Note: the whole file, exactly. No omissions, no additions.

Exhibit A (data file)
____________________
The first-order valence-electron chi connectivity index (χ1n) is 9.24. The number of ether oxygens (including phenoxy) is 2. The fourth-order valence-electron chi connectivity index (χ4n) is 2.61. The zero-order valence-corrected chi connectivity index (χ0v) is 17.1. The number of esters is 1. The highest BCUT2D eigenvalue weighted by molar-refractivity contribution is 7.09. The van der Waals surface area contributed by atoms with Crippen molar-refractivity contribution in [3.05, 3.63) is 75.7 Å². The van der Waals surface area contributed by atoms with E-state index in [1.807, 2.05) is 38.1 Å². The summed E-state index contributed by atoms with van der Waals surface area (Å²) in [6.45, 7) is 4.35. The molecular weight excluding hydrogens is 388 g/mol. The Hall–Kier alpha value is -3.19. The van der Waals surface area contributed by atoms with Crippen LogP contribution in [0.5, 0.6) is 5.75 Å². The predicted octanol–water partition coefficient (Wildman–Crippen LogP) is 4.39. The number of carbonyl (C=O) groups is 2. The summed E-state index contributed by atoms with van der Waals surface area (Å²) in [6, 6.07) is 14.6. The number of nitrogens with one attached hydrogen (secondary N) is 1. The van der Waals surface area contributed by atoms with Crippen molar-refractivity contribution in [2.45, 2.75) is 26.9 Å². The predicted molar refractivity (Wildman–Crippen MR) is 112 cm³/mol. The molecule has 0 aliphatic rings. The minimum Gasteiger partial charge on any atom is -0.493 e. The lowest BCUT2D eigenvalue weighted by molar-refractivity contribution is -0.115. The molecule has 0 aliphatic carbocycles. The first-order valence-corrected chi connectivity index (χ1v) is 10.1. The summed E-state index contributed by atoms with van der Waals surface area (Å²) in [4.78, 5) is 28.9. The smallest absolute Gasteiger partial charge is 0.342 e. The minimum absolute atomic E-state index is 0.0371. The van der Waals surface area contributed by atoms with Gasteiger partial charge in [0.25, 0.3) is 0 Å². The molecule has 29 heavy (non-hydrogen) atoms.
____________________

The first-order valence-electron chi connectivity index (χ1n) is 9.24. The number of ether oxygens (including phenoxy) is 2. The fourth-order valence-electron chi connectivity index (χ4n) is 2.61. The zero-order valence-corrected chi connectivity index (χ0v) is 17.1. The number of esters is 1. The highest BCUT2D eigenvalue weighted by molar-refractivity contribution is 7.09. The van der Waals surface area contributed by atoms with Crippen molar-refractivity contribution in [3.05, 3.63) is 75.7 Å². The van der Waals surface area contributed by atoms with E-state index in [1.807, 2.05) is 38.1 Å². The summed E-state index contributed by atoms with van der Waals surface area (Å²) in [6.45, 7) is 4.35. The molecular weight excluding hydrogens is 388 g/mol. The Hall–Kier alpha value is -3.19. The van der Waals surface area contributed by atoms with Crippen LogP contribution in [0.5, 0.6) is 5.75 Å². The predicted octanol–water partition coefficient (Wildman–Crippen LogP) is 4.39. The number of carbonyl (C=O) groups is 2. The summed E-state index contributed by atoms with van der Waals surface area (Å²) in [6, 6.07) is 14.6. The number of nitrogens with one attached hydrogen (secondary N) is 1. The van der Waals surface area contributed by atoms with Crippen molar-refractivity contribution in [2.45, 2.75) is 26.9 Å². The predicted molar refractivity (Wildman–Crippen MR) is 112 cm³/mol. The molecule has 0 aliphatic rings. The minimum Gasteiger partial charge on any atom is -0.493 e. The lowest BCUT2D eigenvalue weighted by molar-refractivity contribution is -0.115. The molecule has 0 aliphatic carbocycles. The first-order valence-corrected chi connectivity index (χ1v) is 10.1. The summed E-state index contributed by atoms with van der Waals surface area (Å²) in [4.78, 5) is 28.9. The smallest absolute Gasteiger partial charge is 0.342 e. The minimum absolute atomic E-state index is 0.0371. The van der Waals surface area contributed by atoms with Gasteiger partial charge in [0.25, 0.3) is 0 Å². The molecule has 29 heavy (non-hydrogen) atoms.